Data Hazards are not designed for mature technologies.

Data Hazards are designed for abstract, non-mature technologies - for research that is not ready for deployment yet.

When technologies are ready for deployment, there are other things that should be done, for example including the perspectives of people who will be effected by the technology through participatory co-creation of research.

What we will make and do#


We hope to create approachable and attractive materials that will help lower the barrier to considering worst case scenarios, including:

  • hazard label materials (artwork, labels, descriptions)

  • resources for how to apply them (e.g. sheets to work through, via a workshop or mailing list)

  • running workshops to test these activities and get feedback.

  • running our own longer-term mailing list or regular meeting/workshop, so that there is a place where data scientists can get this kind of feedback on their work.

In order to share the work more widely we aim to publish the outputs (final product as described and its evaluation).


We plan to keep to a small number of hazard labels to begin with, to keep the activities focused and manageable. Our current list includes:

  • Automates decision-making

  • Classifies or ranks people

  • High environmental cost

  • Reinforces existing biases

  • Threatens privacy

  • Difficult to interpret

Each will have a jargon-free name and description and examples of problems to look out for. For example, for “Automating decision-making” you might want to consider if you “treat unusual data differently”.


To apply these data hazard labels, we will develop short activities that take inspiration for specific activities (e.g. worksheets or discussion activities) from existing horizon-scanning and foresight analyses. For example one guide for applying the labels might look like:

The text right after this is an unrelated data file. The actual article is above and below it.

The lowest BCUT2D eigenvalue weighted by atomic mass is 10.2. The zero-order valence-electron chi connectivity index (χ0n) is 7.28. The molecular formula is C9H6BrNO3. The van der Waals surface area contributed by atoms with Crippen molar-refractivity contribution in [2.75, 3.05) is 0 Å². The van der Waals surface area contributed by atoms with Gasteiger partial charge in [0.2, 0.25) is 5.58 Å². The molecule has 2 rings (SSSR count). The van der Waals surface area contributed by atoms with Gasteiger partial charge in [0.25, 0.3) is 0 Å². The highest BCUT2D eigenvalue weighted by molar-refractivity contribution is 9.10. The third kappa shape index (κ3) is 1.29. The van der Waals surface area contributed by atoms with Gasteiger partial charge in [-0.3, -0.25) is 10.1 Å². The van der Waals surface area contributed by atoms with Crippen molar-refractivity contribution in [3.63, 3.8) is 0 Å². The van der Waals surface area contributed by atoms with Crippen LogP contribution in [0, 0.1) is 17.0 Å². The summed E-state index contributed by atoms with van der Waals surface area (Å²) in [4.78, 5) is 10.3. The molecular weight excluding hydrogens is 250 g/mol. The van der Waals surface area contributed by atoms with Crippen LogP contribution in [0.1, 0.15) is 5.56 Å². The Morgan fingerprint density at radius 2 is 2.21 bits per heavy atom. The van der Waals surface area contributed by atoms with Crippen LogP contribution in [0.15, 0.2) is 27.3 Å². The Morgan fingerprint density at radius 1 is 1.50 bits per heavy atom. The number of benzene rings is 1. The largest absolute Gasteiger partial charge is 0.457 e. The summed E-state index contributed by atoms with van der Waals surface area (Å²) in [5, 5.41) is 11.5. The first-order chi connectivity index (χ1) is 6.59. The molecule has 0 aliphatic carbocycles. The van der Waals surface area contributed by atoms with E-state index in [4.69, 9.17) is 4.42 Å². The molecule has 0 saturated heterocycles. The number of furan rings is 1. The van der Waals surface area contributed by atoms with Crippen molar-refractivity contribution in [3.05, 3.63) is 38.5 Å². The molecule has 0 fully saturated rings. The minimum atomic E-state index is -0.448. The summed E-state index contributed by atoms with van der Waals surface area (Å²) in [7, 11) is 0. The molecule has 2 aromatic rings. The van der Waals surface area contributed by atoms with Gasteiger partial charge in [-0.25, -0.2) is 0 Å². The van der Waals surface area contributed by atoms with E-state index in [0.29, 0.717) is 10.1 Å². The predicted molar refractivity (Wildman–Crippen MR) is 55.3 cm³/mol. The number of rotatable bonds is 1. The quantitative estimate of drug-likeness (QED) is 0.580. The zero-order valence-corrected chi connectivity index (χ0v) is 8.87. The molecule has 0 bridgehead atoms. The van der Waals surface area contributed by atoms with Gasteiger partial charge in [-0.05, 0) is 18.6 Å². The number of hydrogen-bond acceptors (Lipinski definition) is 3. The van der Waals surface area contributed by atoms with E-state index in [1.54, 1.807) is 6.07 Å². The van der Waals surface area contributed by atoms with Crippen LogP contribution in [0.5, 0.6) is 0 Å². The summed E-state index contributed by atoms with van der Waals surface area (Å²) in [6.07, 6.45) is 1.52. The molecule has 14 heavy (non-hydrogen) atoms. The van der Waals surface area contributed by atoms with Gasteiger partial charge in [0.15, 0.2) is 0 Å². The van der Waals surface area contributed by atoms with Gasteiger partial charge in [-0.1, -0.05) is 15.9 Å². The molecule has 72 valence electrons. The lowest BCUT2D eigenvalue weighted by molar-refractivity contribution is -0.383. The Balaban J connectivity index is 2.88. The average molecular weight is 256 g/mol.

1. Imagine all potential applications of the technology

  2. Who will be effected by these applications?

  3. How could these people be negatively effected in a worst case scenario?

  4. Which labels apply and why?

  5. Are there any worst case scenarios are not covered by the labels? What would a hazard label for this scenario look like?

The last step (5) will help us to refine the hazard labels, but we also think there will always be a space for more free-form or specific concerns.


The outputs will also include some miscellaneous resources, e.g.

  • How to present your Data Hazards (e.g. template slides and GitHub badges), and credit the work that other people do in helping you to consider the ethical implications.

  • Materials for running your own Data Hazards workshop or mailing list

  • Resources for funders/publishers

  • Recommendations for who data scientists might want to approach to help them critically evaluate their work, such as those based in sociology or philosophy.

Workshop Plans#

We hope to run two short (60-90 minute) workshops to test out the proposed resources and activities and get feedback on them. For example, we hope these workshops will help us streamline the process, identify missing Data Hazard labels, and identify when this process is valuable and to whom.

Our plans for this are as follows:

  • In advance, ask data scientists to volunteer project ideas.

  • Data scientists independently apply hazard labels to their own work.

  • Then (at the workshop) the data scientists will present their project to an interdisciplinary audience.

  • The audience will apply hazard labels individually.

  • Then, in smaller groups using a method to encourage reflection called ‘the reflective team’, each data scientist will listen as the audience discusses the labels for their project. The data scientist is only allowed to answer factual questions (i.e. not defend themselves) until the discussion is over. The purpose of this exercise is for the data scientist to hear potentially new perspectives on the ethical implications of their work.

  • After this process, we will ask both data scientists and the audience to re-evaluate the hazard labels and feed back on the process of deciding them.

The first workshop will invite an academic audience, while the second will also invite tech companies, and the general public. We hope for these both to take place in 2021 in the Summer and Autumn.

JGI Seed-corn funding#

We plan to use the finalised Data Hazards resources (after workshop feedback) in the Jean Golding Institute institute for Data Science’s annual seed-corn funding (November 2021).